Now, we could move on talking about the offices, heaps of engineers, service providers and marketeers that bring to live the millions of businesses associated with the web (which is for example where almost 80% of our very own emissions come from). What is important is that by now, you will have probably understood the complexity associated with the value chain of the internet quite well. And one thing becomes clear quickly: The more things are happening online, the more people are online, the more content we consume online – all these components lead to more emissions produced throughout this process. The supply chain is long, and the internet bases much its existence on short-lived content. Which means, we need to produce more content more often, etc. We as end consumers therefore hold a certain responsibility in that regard. Many Big Tech players, like Netflix and Facebook, have also recognised their corporate responsibility in that regard. They have made statements of having managed to reach net zero emissions, but while it would be a seemingly easy option to support only zero emissions companies, it is equally important to look into the fine print. There's a caveat to it, the solution is not that simple. For instance, many companies merely buy renewable energy certificates to match fossil-generated power it is forced to rely on if the electricity grids do not have enough renewable electricity available to satisfy demand. Some may call this greenwashing; others say this type of trade-in is merely a modern selling of indulgences.
What you can do today
After this fact bomb, here are some actual good news: NOW is the time to act, and you can do many things, and they're simple to do, too. Little goes already a long way in terms of improving one's own footprint and rethinking your habits online will add perfectly to your mix of actions in reducing your footprint. If you're already opting for meatless meals, take the train or bike more than the car, travel less global and more local -- that's a big step in the right direction. But in the same regard, turning a blind eye towards our mindless online habits seems simply wrong. At this stage of the climate crisis, every single consumer choice matters. The big ones, the little ones. That includes the tech we use every day and the way we use the internet and is the very core of what the 'every bit matters' campaign is all about. Is it about rethinking our online addiction and replacing it with meaningful interaction, like reading the news, and opting for players that have a better carbon footprint.
Here are five simple tips you can apply today to make your devices greener, and to reduce your digital emissions footprint:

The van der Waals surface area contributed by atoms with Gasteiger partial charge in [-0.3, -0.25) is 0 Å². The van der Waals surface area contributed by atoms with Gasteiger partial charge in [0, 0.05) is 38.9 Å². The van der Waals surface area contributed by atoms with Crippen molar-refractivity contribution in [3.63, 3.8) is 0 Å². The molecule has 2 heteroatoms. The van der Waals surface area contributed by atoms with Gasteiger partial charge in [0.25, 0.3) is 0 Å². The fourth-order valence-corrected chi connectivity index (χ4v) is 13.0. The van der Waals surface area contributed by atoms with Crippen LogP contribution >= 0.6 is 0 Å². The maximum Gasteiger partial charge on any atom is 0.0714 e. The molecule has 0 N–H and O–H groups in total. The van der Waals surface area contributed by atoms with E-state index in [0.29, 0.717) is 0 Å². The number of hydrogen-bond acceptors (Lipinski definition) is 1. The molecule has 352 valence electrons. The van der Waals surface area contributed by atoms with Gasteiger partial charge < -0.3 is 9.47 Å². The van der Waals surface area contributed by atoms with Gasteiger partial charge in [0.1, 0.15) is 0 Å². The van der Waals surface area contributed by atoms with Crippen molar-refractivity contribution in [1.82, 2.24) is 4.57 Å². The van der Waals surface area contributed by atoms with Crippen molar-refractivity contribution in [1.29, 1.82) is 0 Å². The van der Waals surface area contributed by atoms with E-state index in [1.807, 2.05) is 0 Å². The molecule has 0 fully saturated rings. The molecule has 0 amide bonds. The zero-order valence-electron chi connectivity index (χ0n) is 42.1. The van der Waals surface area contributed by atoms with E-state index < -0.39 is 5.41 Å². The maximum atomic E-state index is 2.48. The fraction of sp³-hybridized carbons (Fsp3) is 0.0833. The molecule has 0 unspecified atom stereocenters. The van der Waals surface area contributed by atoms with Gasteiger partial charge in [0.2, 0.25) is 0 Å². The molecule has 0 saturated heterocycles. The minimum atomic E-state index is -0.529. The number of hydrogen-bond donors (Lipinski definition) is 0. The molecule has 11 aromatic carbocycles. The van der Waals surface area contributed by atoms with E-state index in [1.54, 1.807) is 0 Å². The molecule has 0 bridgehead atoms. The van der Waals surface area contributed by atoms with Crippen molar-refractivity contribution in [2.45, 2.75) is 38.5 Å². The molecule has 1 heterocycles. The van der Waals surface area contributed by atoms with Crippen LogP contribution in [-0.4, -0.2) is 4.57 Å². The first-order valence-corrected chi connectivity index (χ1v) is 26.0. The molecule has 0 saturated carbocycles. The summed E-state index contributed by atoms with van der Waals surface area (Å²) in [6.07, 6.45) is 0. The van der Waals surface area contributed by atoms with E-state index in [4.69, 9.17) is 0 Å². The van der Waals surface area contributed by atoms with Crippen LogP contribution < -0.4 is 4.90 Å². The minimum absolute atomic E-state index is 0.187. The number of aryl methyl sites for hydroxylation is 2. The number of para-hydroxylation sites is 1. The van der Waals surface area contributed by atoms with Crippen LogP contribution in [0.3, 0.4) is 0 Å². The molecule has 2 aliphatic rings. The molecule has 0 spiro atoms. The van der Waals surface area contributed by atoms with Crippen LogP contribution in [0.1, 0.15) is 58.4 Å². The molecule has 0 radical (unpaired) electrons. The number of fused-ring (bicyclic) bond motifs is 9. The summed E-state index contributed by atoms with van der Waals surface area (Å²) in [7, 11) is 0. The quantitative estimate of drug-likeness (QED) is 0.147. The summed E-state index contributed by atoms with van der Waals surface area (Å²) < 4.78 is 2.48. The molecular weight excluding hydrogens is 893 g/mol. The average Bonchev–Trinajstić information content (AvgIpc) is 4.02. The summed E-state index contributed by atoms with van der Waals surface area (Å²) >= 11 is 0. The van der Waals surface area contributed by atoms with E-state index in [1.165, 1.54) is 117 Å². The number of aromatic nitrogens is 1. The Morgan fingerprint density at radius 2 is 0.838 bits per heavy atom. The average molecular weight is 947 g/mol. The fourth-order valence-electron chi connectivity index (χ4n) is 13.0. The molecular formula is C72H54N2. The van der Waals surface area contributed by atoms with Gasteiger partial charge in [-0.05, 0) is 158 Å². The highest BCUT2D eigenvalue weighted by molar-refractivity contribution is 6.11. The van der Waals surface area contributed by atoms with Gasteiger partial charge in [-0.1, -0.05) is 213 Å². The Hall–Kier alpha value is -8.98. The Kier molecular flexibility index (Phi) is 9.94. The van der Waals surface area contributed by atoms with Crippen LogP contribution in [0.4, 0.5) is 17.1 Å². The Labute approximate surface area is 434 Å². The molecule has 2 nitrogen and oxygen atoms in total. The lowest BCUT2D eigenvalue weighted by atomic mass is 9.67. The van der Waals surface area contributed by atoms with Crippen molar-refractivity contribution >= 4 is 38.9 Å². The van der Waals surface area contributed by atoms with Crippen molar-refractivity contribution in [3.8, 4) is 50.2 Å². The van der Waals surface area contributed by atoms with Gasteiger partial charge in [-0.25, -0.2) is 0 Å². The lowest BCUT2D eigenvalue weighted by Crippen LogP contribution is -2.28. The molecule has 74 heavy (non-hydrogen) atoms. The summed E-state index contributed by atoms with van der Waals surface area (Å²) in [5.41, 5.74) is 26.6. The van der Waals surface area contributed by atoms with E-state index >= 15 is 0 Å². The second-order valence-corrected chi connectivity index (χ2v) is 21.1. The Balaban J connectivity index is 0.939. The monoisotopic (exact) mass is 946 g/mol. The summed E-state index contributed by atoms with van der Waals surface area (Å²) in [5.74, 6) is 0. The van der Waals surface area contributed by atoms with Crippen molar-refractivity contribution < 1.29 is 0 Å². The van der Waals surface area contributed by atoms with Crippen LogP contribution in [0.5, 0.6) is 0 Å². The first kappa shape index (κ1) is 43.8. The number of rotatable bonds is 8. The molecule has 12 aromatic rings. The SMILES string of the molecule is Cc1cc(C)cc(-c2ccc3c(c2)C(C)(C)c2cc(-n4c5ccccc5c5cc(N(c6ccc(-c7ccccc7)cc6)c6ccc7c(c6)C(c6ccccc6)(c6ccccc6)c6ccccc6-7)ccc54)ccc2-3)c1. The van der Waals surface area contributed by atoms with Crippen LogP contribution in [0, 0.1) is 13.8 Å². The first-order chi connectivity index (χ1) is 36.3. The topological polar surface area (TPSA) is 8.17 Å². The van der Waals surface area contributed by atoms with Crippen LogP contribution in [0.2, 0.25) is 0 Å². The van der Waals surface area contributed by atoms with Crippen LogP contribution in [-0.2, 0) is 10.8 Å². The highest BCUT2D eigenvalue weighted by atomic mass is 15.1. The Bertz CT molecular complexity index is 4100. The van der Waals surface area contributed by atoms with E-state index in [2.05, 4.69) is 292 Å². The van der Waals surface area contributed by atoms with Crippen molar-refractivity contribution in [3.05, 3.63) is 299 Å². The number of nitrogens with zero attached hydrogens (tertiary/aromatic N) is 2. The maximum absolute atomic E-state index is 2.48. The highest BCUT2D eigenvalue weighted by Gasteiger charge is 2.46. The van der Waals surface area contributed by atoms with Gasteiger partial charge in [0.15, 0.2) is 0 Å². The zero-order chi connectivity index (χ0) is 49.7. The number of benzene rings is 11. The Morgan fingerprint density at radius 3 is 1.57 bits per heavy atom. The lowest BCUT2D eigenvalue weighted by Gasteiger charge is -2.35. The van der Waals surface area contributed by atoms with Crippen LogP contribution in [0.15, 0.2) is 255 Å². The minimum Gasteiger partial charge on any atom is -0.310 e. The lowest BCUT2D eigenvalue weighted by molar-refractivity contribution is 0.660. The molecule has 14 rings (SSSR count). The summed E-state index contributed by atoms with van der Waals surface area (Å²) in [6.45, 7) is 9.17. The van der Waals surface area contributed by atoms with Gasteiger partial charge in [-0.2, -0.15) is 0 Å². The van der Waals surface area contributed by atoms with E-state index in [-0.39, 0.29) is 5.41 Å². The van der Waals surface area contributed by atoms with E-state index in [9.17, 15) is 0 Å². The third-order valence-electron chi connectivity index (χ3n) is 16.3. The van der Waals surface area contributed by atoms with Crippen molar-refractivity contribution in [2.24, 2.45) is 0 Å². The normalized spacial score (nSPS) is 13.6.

Transparency: Wha we're doing about our footprint
Privacy the biggest challenge of our time next to the climate crisis according to Apple’s Tim Cook. The next logical step for Xayn was to focus on understanding the company’s impact on the environment. Together with Planetly, we took a closer look at all relevant activities across our operations. Adding up all emissions, Xayn had a footprint of 93t in CO2 equivalents in 2020. Since we already introduced the first climate action measures in 2019. This includes a no-fly travel policy for all employees within its home market Germany and a paperless office. As the majority of Xayn’s emissions for 2020 were caused by procurement and external service providers, the company is already taking action here and consciously favours sustainable providers even if it involves a higher price point.
Offsetting is a relevant stepping-stone to have an immediate impact on unavoidable emissions. We therefore decided to offset the company’s entire carbon footprint from 2020 by supporting a climate project in Indonesia. The project in Borneo protects 64,500 hectares of carbon-rich peat swamp forests with a high biodiversity from being turned into palm oil plantations. On top of that, the project makes sure to support local communities by providing training in sustainable agriculture, and biodiversity and wildlife habitat. We're very proud to announce that Xayn is now emissions neutral. This means that using Xayn will decrease your carbon footprint, one browse at a time. That's good for the planet, and therefore good for you 😊
That's our contribution to a world of zero emissions. What about you? Are you already considering the environmental impact of your phone consumption? Join the discussion online under #EveryBitMatters.